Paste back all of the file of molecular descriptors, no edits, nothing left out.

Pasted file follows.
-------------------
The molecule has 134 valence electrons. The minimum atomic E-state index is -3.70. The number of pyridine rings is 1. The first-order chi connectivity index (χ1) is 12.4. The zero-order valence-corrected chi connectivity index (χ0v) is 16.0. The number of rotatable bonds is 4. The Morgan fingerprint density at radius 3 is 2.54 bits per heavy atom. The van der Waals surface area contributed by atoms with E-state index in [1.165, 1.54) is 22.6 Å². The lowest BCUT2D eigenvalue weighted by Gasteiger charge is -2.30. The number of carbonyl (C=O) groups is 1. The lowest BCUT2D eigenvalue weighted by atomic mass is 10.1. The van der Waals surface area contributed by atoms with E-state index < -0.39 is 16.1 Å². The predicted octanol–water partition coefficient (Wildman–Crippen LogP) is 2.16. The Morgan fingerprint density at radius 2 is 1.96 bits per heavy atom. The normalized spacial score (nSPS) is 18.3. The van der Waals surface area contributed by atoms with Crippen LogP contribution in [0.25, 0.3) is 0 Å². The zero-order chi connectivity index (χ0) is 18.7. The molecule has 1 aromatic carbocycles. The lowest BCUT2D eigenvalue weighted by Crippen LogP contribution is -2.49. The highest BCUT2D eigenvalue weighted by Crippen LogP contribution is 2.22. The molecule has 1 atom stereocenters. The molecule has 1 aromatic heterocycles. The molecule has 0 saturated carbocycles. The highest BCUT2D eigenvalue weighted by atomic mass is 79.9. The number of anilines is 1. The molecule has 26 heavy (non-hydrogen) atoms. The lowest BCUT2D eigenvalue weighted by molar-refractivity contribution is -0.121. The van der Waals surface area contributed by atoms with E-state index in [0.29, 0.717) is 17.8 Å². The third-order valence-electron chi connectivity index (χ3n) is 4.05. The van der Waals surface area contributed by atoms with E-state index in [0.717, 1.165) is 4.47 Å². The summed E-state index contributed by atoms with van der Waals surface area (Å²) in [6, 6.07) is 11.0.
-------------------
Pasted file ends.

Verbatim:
The molecule has 134 valence electrons. The minimum atomic E-state index is -3.70. The number of pyridine rings is 1. The first-order chi connectivity index (χ1) is 12.4. The zero-order valence-corrected chi connectivity index (χ0v) is 16.0. The number of rotatable bonds is 4. The Morgan fingerprint density at radius 3 is 2.54 bits per heavy atom. The van der Waals surface area contributed by atoms with E-state index in [1.165, 1.54) is 22.6 Å². The lowest BCUT2D eigenvalue weighted by Gasteiger charge is -2.30. The number of carbonyl (C=O) groups is 1. The lowest BCUT2D eigenvalue weighted by atomic mass is 10.1. The van der Waals surface area contributed by atoms with E-state index < -0.39 is 16.1 Å². The predicted octanol–water partition coefficient (Wildman–Crippen LogP) is 2.16. The Morgan fingerprint density at radius 2 is 1.96 bits per heavy atom. The normalized spacial score (nSPS) is 18.3. The van der Waals surface area contributed by atoms with Crippen LogP contribution in [0.25, 0.3) is 0 Å². The zero-order chi connectivity index (χ0) is 18.7. The molecule has 1 aromatic carbocycles. The lowest BCUT2D eigenvalue weighted by Crippen LogP contribution is -2.49. The highest BCUT2D eigenvalue weighted by Crippen LogP contribution is 2.22. The molecule has 1 atom stereocenters. The molecule has 1 aromatic heterocycles. The molecule has 0 saturated carbocycles. The highest BCUT2D eigenvalue weighted by atomic mass is 79.9. The number of anilines is 1. The molecule has 26 heavy (non-hydrogen) atoms. The lowest BCUT2D eigenvalue weighted by molar-refractivity contribution is -0.121. The van der Waals surface area contributed by atoms with E-state index in [0.29, 0.717) is 17.8 Å². The third-order valence-electron chi connectivity index (χ3n) is 4.05. The van der Waals surface area contributed by atoms with E-state index in [0.717, 1.165) is 4.47 Å². The summed E-state index contributed by atoms with van der Waals surface area (Å²) in [6, 6.07) is 11.0.